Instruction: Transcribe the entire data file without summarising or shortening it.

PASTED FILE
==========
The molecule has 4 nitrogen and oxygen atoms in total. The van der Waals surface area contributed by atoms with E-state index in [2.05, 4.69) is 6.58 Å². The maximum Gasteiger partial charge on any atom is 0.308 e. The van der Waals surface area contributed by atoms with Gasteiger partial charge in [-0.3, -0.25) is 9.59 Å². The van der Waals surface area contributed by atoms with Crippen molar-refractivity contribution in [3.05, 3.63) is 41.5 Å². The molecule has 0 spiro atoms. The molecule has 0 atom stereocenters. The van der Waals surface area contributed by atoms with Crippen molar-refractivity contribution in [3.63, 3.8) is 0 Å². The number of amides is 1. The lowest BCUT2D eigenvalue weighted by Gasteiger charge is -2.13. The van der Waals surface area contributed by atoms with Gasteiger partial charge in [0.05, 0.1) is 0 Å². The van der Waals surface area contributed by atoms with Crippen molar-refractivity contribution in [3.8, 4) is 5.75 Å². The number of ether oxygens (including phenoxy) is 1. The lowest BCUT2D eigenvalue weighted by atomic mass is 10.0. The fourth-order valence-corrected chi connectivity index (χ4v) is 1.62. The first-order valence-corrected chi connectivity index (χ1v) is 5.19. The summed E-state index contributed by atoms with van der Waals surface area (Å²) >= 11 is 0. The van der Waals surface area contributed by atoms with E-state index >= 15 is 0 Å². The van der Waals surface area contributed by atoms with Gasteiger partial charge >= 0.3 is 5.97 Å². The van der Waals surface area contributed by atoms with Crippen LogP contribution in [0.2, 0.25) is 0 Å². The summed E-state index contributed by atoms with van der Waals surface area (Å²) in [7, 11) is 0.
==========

The molecule has 4 nitrogen and oxygen atoms in total. The van der Waals surface area contributed by atoms with E-state index in [2.05, 4.69) is 6.58 Å². The maximum Gasteiger partial charge on any atom is 0.308 e. The van der Waals surface area contributed by atoms with Gasteiger partial charge in [-0.3, -0.25) is 9.59 Å². The van der Waals surface area contributed by atoms with Crippen molar-refractivity contribution in [3.05, 3.63) is 41.5 Å². The molecule has 0 spiro atoms. The molecule has 0 atom stereocenters. The van der Waals surface area contributed by atoms with Crippen molar-refractivity contribution in [3.63, 3.8) is 0 Å². The number of amides is 1. The lowest BCUT2D eigenvalue weighted by Gasteiger charge is -2.13. The van der Waals surface area contributed by atoms with Gasteiger partial charge in [0.05, 0.1) is 0 Å². The van der Waals surface area contributed by atoms with Crippen molar-refractivity contribution in [3.8, 4) is 5.75 Å². The number of ether oxygens (including phenoxy) is 1. The lowest BCUT2D eigenvalue weighted by atomic mass is 10.0. The fourth-order valence-corrected chi connectivity index (χ4v) is 1.62. The first-order valence-corrected chi connectivity index (χ1v) is 5.19. The summed E-state index contributed by atoms with van der Waals surface area (Å²) >= 11 is 0. The van der Waals surface area contributed by atoms with E-state index >= 15 is 0 Å². The van der Waals surface area contributed by atoms with Gasteiger partial charge >= 0.3 is 5.97 Å². The van der Waals surface area contributed by atoms with Crippen LogP contribution in [0.2, 0.25) is 0 Å². The summed E-state index contributed by atoms with van der Waals surface area (Å²) in [7, 11) is 0.